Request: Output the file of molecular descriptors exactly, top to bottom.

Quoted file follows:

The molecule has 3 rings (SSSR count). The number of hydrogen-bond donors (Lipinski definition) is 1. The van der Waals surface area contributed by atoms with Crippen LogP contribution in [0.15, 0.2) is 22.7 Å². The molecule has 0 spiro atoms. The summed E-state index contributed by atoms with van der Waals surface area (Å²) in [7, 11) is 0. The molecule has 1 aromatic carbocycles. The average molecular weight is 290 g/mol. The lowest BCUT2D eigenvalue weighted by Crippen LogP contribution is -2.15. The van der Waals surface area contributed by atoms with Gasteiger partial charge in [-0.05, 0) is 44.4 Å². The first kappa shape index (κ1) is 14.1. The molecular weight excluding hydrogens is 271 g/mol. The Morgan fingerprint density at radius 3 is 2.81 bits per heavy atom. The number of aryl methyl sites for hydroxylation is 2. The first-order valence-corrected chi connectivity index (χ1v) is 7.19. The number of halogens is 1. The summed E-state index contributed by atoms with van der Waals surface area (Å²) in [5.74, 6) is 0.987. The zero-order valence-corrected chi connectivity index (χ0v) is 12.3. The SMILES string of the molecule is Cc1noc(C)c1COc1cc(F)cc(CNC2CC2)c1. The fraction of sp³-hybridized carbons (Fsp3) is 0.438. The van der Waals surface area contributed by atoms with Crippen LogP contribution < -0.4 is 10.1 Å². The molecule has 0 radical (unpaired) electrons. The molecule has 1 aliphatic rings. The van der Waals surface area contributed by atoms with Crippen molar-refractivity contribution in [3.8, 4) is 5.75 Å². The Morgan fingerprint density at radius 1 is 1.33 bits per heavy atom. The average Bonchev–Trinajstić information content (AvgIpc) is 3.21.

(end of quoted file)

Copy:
The molecule has 3 rings (SSSR count). The number of hydrogen-bond donors (Lipinski definition) is 1. The van der Waals surface area contributed by atoms with Crippen LogP contribution in [0.15, 0.2) is 22.7 Å². The molecule has 0 spiro atoms. The summed E-state index contributed by atoms with van der Waals surface area (Å²) in [7, 11) is 0. The molecule has 1 aromatic carbocycles. The average molecular weight is 290 g/mol. The lowest BCUT2D eigenvalue weighted by Crippen LogP contribution is -2.15. The van der Waals surface area contributed by atoms with Gasteiger partial charge in [-0.05, 0) is 44.4 Å². The first kappa shape index (κ1) is 14.1. The molecular weight excluding hydrogens is 271 g/mol. The Morgan fingerprint density at radius 3 is 2.81 bits per heavy atom. The number of aryl methyl sites for hydroxylation is 2. The first-order valence-corrected chi connectivity index (χ1v) is 7.19. The number of halogens is 1. The summed E-state index contributed by atoms with van der Waals surface area (Å²) in [5.74, 6) is 0.987. The zero-order valence-corrected chi connectivity index (χ0v) is 12.3. The SMILES string of the molecule is Cc1noc(C)c1COc1cc(F)cc(CNC2CC2)c1. The fraction of sp³-hybridized carbons (Fsp3) is 0.438. The van der Waals surface area contributed by atoms with Crippen LogP contribution < -0.4 is 10.1 Å². The molecule has 0 radical (unpaired) electrons. The molecule has 1 aliphatic rings. The van der Waals surface area contributed by atoms with Crippen molar-refractivity contribution in [3.8, 4) is 5.75 Å². The Morgan fingerprint density at radius 1 is 1.33 bits per heavy atom. The average Bonchev–Trinajstić information content (AvgIpc) is 3.21.